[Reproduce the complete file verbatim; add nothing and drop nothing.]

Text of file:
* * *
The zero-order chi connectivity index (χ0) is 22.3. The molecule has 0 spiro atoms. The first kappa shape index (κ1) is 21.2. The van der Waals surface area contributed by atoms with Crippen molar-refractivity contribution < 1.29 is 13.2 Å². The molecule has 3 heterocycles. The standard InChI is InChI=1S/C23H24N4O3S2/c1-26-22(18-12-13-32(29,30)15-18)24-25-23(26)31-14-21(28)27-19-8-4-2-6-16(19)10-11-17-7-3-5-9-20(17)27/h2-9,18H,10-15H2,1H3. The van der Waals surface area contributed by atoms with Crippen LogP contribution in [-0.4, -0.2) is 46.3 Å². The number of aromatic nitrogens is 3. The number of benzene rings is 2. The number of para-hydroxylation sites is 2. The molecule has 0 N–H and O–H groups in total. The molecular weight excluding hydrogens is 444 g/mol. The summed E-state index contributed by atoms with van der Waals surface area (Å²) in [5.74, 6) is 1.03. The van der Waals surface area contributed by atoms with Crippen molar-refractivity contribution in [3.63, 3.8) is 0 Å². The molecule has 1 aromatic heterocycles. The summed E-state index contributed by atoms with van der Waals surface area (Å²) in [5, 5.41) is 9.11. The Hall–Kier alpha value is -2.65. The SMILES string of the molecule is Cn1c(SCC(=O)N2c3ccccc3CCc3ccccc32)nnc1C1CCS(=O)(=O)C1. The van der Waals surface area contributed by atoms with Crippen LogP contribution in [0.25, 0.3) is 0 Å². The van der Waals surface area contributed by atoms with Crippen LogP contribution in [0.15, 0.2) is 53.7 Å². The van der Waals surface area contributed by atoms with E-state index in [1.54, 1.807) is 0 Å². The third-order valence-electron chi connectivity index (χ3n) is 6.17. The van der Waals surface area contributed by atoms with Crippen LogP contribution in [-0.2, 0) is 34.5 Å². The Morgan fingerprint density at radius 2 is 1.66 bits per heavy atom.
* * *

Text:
The zero-order chi connectivity index (χ0) is 22.3. The molecule has 0 spiro atoms. The first kappa shape index (κ1) is 21.2. The van der Waals surface area contributed by atoms with Crippen molar-refractivity contribution < 1.29 is 13.2 Å². The molecule has 3 heterocycles. The standard InChI is InChI=1S/C23H24N4O3S2/c1-26-22(18-12-13-32(29,30)15-18)24-25-23(26)31-14-21(28)27-19-8-4-2-6-16(19)10-11-17-7-3-5-9-20(17)27/h2-9,18H,10-15H2,1H3. The van der Waals surface area contributed by atoms with Crippen LogP contribution in [-0.4, -0.2) is 46.3 Å². The number of aromatic nitrogens is 3. The number of benzene rings is 2. The number of para-hydroxylation sites is 2. The molecule has 0 N–H and O–H groups in total. The molecular weight excluding hydrogens is 444 g/mol. The summed E-state index contributed by atoms with van der Waals surface area (Å²) in [5.74, 6) is 1.03. The van der Waals surface area contributed by atoms with Crippen molar-refractivity contribution in [3.63, 3.8) is 0 Å². The molecule has 1 aromatic heterocycles. The summed E-state index contributed by atoms with van der Waals surface area (Å²) in [5, 5.41) is 9.11. The Hall–Kier alpha value is -2.65. The SMILES string of the molecule is Cn1c(SCC(=O)N2c3ccccc3CCc3ccccc32)nnc1C1CCS(=O)(=O)C1. The van der Waals surface area contributed by atoms with Crippen LogP contribution in [0.25, 0.3) is 0 Å². The van der Waals surface area contributed by atoms with Crippen LogP contribution in [0.15, 0.2) is 53.7 Å². The van der Waals surface area contributed by atoms with E-state index in [1.54, 1.807) is 0 Å². The third-order valence-electron chi connectivity index (χ3n) is 6.17. The van der Waals surface area contributed by atoms with Crippen LogP contribution in [-0.2, 0) is 34.5 Å². The Morgan fingerprint density at radius 2 is 1.66 bits per heavy atom.